MONTCLAIR, NJ - For more than six months, Montclair Township leaders and landlords have been locked into a public battle over rent control in Montclair.
The Montclair Property Owners' Association (MPOA) had filed a suit against the Township after the Council voted for a rent control ordinance to take effect. However, the MPOA challenged this decision in court. A decision had ultimately been made to place the choice up to Montclair voters to decide by placing a question on the ballot.
Just last week, a decision was made and Township officials announced that 600 of the 1500 ballots submitted, were thrown out. The landlords have since expressed that they feel Township officials have been seeking to sabotage their efforts, all along.
The owners of nearly 800 apartments in Montclair had stated that they had committed to a voluntary rent freeze for 90 days and requested that the Township Council postpone the vote on introducing rent control so that the public can participate in a review of the Ordinance. The proposed rent control ordinance was on the agenda for the April 7th Council meeting, which was held virtually as a result of COVID-19 restrictions. The Council pushed forward and passed the ordinance, thus sparking a series of legal filings from the landlords, in response.
Through its attorney Charles Gormally of Brach Eichler, MPOA had submitted a legal opinion that voting on the ordinance was in violation of Executive Orders 107 and 108, which are designed to prevent such abuses during the COVID-19 crisis, but they add that it deprives the voters of their right to collect petition signatures that would force a Referendum.
Due to the pandemic, petitioners would not be able to go door-to-door to have petitions signed to get the referendum on the ballot. Therefore, the landlords sought the release of residents' personal email addresses and phone numbers in an effort to gain support for placing the referendum on the ballot. Despite the Township fighting back, the landlords won and they then sought out to obtain the signatures needed to place the referendum on the ballot.
For nearly three weeks, newly appointed Township Clerk, Angelese Bermudez Nieves reviewed petition signatures and determined that only 914 were acceptable out of the 1,528 signatures submitted. In order for an issue to be placed on the ballot, a minimum of 1,020 signatures from Montclair's registered voters is necessary. That number is equal to 15% of the ballots cast in Montclair in the 2019 General Election.
Ron Simoncini, MPOA Executive Director has said, “This rejection is an attempt to frustrate the petitioners for political purposes during a tie when the burden of signature collection is unthinkable and the processes around review are being made up as they go along."
Simoncini expressed that they disagree with the Township's decision to toss the 600 petitions.
"The preponderance of our signatories were reached email or text message with a link to our online petition. They then signed with their mouse, mostly, or a stylus or a fingertip. When people go to the grocery store and they sign a screen pad with their finger or the stylus, that signature bears scant resemblance to the signature they would use on a check. The Municipality knows that, and to apply a stickler standard to their signature or insignificant absences or portions of their addresses ignores that the intent of the voter was to sign the petition and the signature should therefore be honored."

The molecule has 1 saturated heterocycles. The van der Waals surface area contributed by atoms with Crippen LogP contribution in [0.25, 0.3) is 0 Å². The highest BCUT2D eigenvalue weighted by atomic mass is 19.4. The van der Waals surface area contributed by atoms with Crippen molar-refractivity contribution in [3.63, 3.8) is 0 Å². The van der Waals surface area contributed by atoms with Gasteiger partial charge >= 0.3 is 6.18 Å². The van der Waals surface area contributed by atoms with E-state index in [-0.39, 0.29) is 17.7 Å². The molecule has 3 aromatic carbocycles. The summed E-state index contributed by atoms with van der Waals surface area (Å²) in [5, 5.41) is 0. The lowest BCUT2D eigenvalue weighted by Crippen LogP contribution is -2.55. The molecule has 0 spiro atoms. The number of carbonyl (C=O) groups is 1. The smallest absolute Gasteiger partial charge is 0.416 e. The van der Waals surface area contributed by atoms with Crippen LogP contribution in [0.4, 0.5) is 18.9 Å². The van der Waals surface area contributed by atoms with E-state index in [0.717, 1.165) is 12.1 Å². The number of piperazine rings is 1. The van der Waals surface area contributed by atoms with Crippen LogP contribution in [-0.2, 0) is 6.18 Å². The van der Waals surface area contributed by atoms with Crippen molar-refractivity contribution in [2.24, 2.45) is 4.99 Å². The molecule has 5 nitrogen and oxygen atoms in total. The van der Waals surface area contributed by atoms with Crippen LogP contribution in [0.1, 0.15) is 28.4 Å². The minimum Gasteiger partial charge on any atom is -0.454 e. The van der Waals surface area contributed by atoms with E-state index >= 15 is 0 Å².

"The fact that we now have to disrupt 168 signatories because the clerk didn’t like their signature and an additional 55 people whose addresses were incomplete despite that they were all verified as registered voters in order to ask them to reverify their signature – or worse yet, mount another email and text message campaign to augment the signature count – is an intentional nuisance. But this action, like others related to this rent control ordinance, is going to backfire on the Council politically: no person sincerely interested in good government and the specific policies at issue here is going to like the idea that Petitioners were treated shabbily. This is Montclair’s version of the Hanging Chad, and it is an embarrassing episode to be sure.”
Not only are the MPOA at odds with the Township, but tenant's rights groups have pushed back, as well. They accused the MPOA of having non-residents to sign the petitions.
““The Montclair Property Owners Association conducted a disinformation campaign online and in print since last April, and even went so far as to get the courts to force the township to deliver residents’ personal email addresses and text numbers six weeks ago,” said Ahava Felicidad and Toni Martin of the Tenants Organization of Montclair in a joint statement with the coalition.
“They sent out excessive blasts that were reported to the township as harassment by many residents. It is unconscionable that residents have had to be subject to their campaign against rent control,” tenant advocates continued.
“We note that 200 signatures were rejected because the signers were not registered in New Jersey. Another 139 signers were not residents of Montclair. And the signatures of 168 more voters did not match the signatures on record in the state registration system.
The MPOA has 10 days to “cure” their petition.